‘Art’ful dodger

Dear sir:
The arts, including visual art, dance, drama and music now could be considered extras. The only subjects considered important are language, math and science–because they appear to be the only subjects that get people jobs. I have great fear for our students.
There are two things wrong with this. First, about 10 percent of our student population suffers from some form of learning disability–they are smart people who can’t learn in a linear, left-brained system. We have discovered many things about how these people learn. We offer many extra services to help, because we know that we have to teach these people differently. There are private schools in the States that use the arts as the key to help these people learn to read and write and do math. We will, if we are not vigilant, be returning to a system that will not offer these subjects because they seem to have no direct link to a job.
In the fifties, when I went to school, we had no music, art, dance or drama in my school. We offered no other special services. The students with learning problems sat in the back until they were 16, then left school. The difference from then to now is that most of those people were able to get legitimate employment.
The other thing wrong with eliminating the arts is they help develop the other side of the brain. You can get a job with only linear left-brain skills, but the leaders, visionaries and inventors are those who have developed both left and right hemispheres. You need to be creative first, then have the mechanical dexterity before you can solve problems, change things, and invent. Is your child bright and creative?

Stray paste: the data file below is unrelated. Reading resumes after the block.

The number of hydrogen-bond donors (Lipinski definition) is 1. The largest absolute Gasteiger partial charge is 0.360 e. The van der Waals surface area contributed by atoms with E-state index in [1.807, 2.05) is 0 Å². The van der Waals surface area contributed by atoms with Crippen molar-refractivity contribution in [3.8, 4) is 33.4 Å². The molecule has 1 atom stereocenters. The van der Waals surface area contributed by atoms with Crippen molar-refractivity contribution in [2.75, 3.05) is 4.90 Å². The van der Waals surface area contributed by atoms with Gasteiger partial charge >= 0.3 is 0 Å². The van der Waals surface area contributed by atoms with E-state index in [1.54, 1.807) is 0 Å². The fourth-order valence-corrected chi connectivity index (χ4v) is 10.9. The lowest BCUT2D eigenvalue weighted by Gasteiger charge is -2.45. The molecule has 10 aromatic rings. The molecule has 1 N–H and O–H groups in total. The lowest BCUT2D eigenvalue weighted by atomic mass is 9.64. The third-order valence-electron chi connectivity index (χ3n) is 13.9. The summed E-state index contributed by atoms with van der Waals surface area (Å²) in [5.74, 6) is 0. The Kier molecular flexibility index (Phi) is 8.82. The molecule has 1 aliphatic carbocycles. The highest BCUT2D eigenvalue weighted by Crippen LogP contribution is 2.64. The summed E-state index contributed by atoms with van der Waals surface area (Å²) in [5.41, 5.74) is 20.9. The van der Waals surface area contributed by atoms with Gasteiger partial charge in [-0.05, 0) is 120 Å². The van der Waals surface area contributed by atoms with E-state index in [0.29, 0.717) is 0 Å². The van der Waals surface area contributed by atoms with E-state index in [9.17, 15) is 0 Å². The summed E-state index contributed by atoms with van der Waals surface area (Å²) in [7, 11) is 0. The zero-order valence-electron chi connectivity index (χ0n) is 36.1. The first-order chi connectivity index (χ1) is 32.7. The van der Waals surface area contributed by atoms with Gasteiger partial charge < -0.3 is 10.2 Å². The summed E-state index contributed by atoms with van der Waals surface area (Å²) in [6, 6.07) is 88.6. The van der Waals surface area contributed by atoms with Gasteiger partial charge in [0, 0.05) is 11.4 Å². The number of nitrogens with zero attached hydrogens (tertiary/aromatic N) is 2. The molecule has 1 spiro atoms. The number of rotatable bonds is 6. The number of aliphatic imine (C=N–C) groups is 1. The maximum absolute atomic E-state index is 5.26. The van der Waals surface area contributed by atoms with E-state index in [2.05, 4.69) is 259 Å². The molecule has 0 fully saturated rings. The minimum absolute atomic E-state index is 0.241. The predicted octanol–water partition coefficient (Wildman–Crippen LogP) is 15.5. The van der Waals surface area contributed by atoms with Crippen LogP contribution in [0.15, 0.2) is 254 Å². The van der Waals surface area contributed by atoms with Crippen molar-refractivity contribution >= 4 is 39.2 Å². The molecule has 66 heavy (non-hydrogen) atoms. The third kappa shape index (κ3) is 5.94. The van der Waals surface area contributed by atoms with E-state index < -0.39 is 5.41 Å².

A school without the arts will not serve the needs of those students with learning problems, nor those who are truly bright and gifted creators. We will be able to send out from our schools only a percentage of students and they will be trained to be cogs in the wheels of our various factories–clerical or labour.
The other school subject still seen as important, but not important enough to warrant a qualified teacher, is physical education. It has not been long that we can truly call what we do physical education. In the past sometimes what we have taught, was really only team sports and competition. There is a vast difference between the two. Our qualified teachers know the difference and offer true physical education. The “local sports hero” is not trained to know. Neither is he trained to know how to deal with children with ADD and other disorders.
If Mike Harris gets his way, parents had better hope that their children have absolutely no problems learning and that they want only to work for some large corporation as a worker.
If this terrible protest were only about high school prep time, no one would be out holding a picket sign. People who know teachers know that. But when we constantly hear “teacher protest” and “prep time” in the same sentences, over and over, it is difficult not to be swayed.
We are at a watershed. If we let Mike Harris determine our course in education, only those who can afford private schools could be assured of a bright fututre.

Charleen Gustafson
Parent, Teacher
Stratton, ON